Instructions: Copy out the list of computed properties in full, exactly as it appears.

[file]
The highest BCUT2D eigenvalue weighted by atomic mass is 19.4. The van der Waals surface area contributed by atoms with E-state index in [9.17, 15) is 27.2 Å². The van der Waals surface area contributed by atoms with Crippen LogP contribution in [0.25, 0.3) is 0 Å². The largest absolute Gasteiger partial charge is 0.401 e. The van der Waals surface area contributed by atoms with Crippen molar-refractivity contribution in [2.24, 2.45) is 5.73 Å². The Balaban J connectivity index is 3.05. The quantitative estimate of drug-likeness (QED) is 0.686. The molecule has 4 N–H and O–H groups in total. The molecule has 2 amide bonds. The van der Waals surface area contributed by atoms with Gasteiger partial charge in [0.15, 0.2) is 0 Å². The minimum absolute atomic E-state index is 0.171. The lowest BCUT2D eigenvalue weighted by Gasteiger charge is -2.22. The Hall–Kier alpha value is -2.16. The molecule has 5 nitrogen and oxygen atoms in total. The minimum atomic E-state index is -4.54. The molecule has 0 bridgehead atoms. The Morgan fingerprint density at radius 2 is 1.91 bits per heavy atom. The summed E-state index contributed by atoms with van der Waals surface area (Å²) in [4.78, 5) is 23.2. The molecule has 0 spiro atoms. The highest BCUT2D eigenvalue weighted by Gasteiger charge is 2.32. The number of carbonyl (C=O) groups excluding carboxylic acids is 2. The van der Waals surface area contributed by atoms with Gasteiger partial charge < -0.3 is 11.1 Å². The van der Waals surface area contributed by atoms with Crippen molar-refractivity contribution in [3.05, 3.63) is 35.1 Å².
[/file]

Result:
The highest BCUT2D eigenvalue weighted by atomic mass is 19.4. The van der Waals surface area contributed by atoms with E-state index in [9.17, 15) is 27.2 Å². The van der Waals surface area contributed by atoms with Crippen LogP contribution in [0.25, 0.3) is 0 Å². The largest absolute Gasteiger partial charge is 0.401 e. The van der Waals surface area contributed by atoms with Crippen molar-refractivity contribution in [2.24, 2.45) is 5.73 Å². The Balaban J connectivity index is 3.05. The quantitative estimate of drug-likeness (QED) is 0.686. The molecule has 4 N–H and O–H groups in total. The molecule has 2 amide bonds. The van der Waals surface area contributed by atoms with Gasteiger partial charge in [0.15, 0.2) is 0 Å². The minimum absolute atomic E-state index is 0.171. The lowest BCUT2D eigenvalue weighted by Gasteiger charge is -2.22. The Hall–Kier alpha value is -2.16. The molecule has 5 nitrogen and oxygen atoms in total. The minimum atomic E-state index is -4.54. The molecule has 0 bridgehead atoms. The Morgan fingerprint density at radius 2 is 1.91 bits per heavy atom. The summed E-state index contributed by atoms with van der Waals surface area (Å²) in [4.78, 5) is 23.2. The molecule has 0 spiro atoms. The highest BCUT2D eigenvalue weighted by Gasteiger charge is 2.32. The number of carbonyl (C=O) groups excluding carboxylic acids is 2. The van der Waals surface area contributed by atoms with Gasteiger partial charge < -0.3 is 11.1 Å². The van der Waals surface area contributed by atoms with Crippen molar-refractivity contribution in [3.05, 3.63) is 35.1 Å².